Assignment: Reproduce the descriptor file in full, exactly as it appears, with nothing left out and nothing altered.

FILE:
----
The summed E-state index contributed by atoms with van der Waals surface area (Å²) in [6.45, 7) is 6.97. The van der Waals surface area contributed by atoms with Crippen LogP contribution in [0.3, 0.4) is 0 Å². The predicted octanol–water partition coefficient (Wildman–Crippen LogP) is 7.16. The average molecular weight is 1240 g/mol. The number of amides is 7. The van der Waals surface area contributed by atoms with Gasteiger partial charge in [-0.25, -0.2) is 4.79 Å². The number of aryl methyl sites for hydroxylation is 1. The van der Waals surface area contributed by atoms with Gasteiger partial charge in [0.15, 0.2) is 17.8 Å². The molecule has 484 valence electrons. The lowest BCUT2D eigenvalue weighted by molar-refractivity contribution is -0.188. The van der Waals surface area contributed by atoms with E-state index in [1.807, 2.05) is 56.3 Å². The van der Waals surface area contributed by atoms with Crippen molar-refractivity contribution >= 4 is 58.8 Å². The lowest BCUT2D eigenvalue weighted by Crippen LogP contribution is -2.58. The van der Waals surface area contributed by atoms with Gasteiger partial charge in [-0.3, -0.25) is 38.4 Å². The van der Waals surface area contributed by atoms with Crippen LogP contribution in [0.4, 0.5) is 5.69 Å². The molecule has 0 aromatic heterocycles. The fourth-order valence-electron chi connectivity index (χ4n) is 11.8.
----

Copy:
The summed E-state index contributed by atoms with van der Waals surface area (Å²) in [6.45, 7) is 6.97. The van der Waals surface area contributed by atoms with Crippen LogP contribution in [0.3, 0.4) is 0 Å². The predicted octanol–water partition coefficient (Wildman–Crippen LogP) is 7.16. The average molecular weight is 1240 g/mol. The number of amides is 7. The van der Waals surface area contributed by atoms with Gasteiger partial charge in [-0.25, -0.2) is 4.79 Å². The number of aryl methyl sites for hydroxylation is 1. The van der Waals surface area contributed by atoms with Gasteiger partial charge in [0.15, 0.2) is 17.8 Å². The molecule has 484 valence electrons. The lowest BCUT2D eigenvalue weighted by molar-refractivity contribution is -0.188. The van der Waals surface area contributed by atoms with E-state index in [1.807, 2.05) is 56.3 Å². The van der Waals surface area contributed by atoms with Crippen molar-refractivity contribution >= 4 is 58.8 Å². The lowest BCUT2D eigenvalue weighted by Crippen LogP contribution is -2.58. The van der Waals surface area contributed by atoms with Gasteiger partial charge in [-0.3, -0.25) is 38.4 Å². The van der Waals surface area contributed by atoms with Crippen LogP contribution in [0.4, 0.5) is 5.69 Å². The molecule has 0 aromatic heterocycles. The fourth-order valence-electron chi connectivity index (χ4n) is 11.8.